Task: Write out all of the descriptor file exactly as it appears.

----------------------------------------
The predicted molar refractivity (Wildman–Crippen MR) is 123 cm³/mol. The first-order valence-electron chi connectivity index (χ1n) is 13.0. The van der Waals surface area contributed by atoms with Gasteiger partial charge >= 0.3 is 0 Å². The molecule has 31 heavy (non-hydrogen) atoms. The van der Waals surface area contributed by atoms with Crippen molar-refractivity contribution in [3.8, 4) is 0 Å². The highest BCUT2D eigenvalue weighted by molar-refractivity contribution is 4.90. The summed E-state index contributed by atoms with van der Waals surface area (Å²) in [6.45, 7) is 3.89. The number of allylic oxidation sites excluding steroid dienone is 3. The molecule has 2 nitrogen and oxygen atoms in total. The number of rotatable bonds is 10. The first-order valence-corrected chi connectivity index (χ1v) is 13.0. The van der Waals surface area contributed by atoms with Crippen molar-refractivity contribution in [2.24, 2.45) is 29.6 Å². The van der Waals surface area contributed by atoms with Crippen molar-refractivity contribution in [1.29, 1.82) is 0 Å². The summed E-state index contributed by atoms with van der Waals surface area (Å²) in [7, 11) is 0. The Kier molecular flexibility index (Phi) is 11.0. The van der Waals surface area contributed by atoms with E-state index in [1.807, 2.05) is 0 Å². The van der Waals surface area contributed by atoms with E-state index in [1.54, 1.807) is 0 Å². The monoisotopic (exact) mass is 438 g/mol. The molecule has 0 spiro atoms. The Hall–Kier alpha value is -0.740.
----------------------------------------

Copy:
The predicted molar refractivity (Wildman–Crippen MR) is 123 cm³/mol. The first-order valence-electron chi connectivity index (χ1n) is 13.0. The van der Waals surface area contributed by atoms with Gasteiger partial charge >= 0.3 is 0 Å². The molecule has 31 heavy (non-hydrogen) atoms. The van der Waals surface area contributed by atoms with Crippen molar-refractivity contribution in [3.8, 4) is 0 Å². The highest BCUT2D eigenvalue weighted by molar-refractivity contribution is 4.90. The summed E-state index contributed by atoms with van der Waals surface area (Å²) in [6.45, 7) is 3.89. The number of allylic oxidation sites excluding steroid dienone is 3. The molecule has 2 nitrogen and oxygen atoms in total. The number of rotatable bonds is 10. The first-order valence-corrected chi connectivity index (χ1v) is 13.0. The van der Waals surface area contributed by atoms with Crippen molar-refractivity contribution in [2.24, 2.45) is 29.6 Å². The van der Waals surface area contributed by atoms with Crippen molar-refractivity contribution in [1.29, 1.82) is 0 Å². The summed E-state index contributed by atoms with van der Waals surface area (Å²) in [7, 11) is 0. The Kier molecular flexibility index (Phi) is 11.0. The van der Waals surface area contributed by atoms with E-state index in [1.807, 2.05) is 0 Å². The van der Waals surface area contributed by atoms with E-state index in [1.54, 1.807) is 0 Å². The monoisotopic (exact) mass is 438 g/mol. The molecule has 0 spiro atoms. The Hall–Kier alpha value is -0.740.